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homologate

play
verb ho·mol·o·gate \hō-ˈmä-lə-ˌgāt, hə-\

Definition of homologate

homologated

homologating

  1. transitive verb
  2. :  sanction, allow; especially :  to approve or confirm officially

homologation

play \-ˌmä-lə-ˈgā-shən\ noun


Examples of homologate in a sentence

  1. <to be effectual, a judge must homologate the plea bargain between the district attorney and the defense>



Did You Know?

Who needs homologate? We have any number of words that mean "to officially approve something": accredit, affirm, approbate, authorize, certify, confirm, endorse, ratify, sanction, warrant, and validate, for example. Homologate, which has been around more than 400 years, has mostly been kept for special occasions; Scottish Law, for example, held that "a marriage contract, though defective in the legal solemnities, is held . . . to be homologated by the subsequent marriage of the parties." The beauty of homologate is that, etymologically speaking, it's an easy word, consisting as it does of the familiar Greek roots homos, meaning "alike" or "same," and logos, meaning "word" or "speech"-in other words, "saying the same thing," thus, "agreeing." So we need not agree with the Scottish bishop who in 1715 called it a "hard word."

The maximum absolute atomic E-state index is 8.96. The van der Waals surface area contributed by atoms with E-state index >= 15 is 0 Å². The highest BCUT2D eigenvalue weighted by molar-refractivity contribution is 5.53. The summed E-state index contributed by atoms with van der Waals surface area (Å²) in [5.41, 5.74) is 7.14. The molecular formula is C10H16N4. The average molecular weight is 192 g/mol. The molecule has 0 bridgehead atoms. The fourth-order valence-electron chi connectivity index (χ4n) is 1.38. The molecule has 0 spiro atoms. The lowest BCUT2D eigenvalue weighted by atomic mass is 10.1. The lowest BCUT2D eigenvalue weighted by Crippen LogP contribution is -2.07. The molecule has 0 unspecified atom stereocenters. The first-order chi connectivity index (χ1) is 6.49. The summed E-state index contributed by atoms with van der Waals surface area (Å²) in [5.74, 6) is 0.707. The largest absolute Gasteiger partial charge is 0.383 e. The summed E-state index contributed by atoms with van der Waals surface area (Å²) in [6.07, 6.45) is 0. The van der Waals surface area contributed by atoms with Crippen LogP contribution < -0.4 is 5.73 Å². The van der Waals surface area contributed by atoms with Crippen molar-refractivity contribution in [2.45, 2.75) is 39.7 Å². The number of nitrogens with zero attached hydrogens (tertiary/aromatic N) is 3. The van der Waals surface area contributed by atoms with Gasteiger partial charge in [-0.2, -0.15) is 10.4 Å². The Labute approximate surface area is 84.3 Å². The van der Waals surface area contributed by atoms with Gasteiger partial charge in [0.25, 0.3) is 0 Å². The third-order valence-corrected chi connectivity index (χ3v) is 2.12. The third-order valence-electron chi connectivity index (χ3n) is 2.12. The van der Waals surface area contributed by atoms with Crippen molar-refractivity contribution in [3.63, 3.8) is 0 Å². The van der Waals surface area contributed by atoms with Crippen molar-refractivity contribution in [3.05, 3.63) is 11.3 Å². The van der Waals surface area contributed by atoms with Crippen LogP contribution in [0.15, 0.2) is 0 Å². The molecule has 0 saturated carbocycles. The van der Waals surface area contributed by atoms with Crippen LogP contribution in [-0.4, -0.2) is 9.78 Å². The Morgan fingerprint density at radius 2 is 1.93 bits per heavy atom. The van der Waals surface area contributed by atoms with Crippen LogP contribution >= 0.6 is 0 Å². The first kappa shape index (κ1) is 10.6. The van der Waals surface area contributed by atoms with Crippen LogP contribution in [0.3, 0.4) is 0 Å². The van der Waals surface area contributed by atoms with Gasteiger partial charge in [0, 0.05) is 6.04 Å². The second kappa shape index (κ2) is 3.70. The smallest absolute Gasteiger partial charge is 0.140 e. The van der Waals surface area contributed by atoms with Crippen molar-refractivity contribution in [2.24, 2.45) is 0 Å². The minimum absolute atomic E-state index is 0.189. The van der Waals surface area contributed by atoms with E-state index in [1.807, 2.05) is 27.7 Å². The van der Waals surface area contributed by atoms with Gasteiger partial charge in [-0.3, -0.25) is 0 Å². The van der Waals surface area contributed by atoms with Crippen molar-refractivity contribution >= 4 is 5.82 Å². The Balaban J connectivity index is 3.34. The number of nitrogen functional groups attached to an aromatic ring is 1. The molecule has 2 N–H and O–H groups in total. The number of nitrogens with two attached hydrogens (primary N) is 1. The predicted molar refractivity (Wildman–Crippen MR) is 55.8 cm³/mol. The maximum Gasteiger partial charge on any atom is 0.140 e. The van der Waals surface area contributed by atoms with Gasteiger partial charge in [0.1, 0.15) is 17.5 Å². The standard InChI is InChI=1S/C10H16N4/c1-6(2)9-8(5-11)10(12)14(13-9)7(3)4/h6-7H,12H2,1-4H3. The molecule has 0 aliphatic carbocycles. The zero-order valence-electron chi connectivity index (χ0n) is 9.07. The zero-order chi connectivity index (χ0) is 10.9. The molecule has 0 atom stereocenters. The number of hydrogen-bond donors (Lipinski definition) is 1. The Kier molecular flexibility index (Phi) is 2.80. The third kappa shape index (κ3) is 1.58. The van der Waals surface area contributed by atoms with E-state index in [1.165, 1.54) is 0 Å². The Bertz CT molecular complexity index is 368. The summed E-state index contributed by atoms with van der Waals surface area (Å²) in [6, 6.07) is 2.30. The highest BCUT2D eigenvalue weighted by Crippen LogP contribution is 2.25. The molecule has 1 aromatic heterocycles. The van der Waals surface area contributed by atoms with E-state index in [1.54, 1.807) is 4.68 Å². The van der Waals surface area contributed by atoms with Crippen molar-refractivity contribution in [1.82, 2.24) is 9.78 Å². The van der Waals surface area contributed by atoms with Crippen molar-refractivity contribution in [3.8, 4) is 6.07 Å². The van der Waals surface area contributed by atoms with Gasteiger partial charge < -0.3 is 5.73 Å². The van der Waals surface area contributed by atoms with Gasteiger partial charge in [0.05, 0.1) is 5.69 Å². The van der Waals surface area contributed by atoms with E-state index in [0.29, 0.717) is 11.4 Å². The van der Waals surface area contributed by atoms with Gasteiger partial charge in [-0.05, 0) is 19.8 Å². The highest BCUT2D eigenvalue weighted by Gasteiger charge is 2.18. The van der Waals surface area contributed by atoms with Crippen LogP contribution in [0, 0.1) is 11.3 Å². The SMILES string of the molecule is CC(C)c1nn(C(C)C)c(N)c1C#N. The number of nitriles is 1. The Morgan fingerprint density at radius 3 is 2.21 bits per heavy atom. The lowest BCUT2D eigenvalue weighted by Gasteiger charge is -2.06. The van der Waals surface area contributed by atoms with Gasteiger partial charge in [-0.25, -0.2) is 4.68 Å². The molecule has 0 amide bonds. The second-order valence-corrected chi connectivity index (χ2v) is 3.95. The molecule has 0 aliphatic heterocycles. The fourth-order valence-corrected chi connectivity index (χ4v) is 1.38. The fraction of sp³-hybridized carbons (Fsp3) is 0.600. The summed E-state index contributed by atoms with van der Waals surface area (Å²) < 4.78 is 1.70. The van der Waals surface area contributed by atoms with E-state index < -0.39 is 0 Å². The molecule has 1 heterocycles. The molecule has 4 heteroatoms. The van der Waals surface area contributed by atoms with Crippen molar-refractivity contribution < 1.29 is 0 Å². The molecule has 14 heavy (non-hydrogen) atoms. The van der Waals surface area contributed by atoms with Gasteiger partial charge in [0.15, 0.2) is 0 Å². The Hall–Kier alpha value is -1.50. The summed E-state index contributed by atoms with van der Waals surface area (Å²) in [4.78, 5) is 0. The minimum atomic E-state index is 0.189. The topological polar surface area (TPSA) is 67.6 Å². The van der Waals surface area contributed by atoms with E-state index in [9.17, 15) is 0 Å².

Origin and Etymology of homologate

Medieval Latin homologatus, past participle of homologare to agree, from Greek homologein, from homologos


First Known Use: 1593


Law Dictionary

homologate

play
transitive verb ho·mol·o·gate \hō-ˈmä-lə-ˌgāt\

Legal Definition of homologate

homologated

homologating

  1. :  to approve or confirm officially

homologation

\hō-ˌmä-lə-ˈgā-shən\ play noun


Origin and Etymology of homologate

Medieval Latin homologatus, past participle of homologare to agree, from Greek homologein, from homologos agreeing


Learn More about homologate


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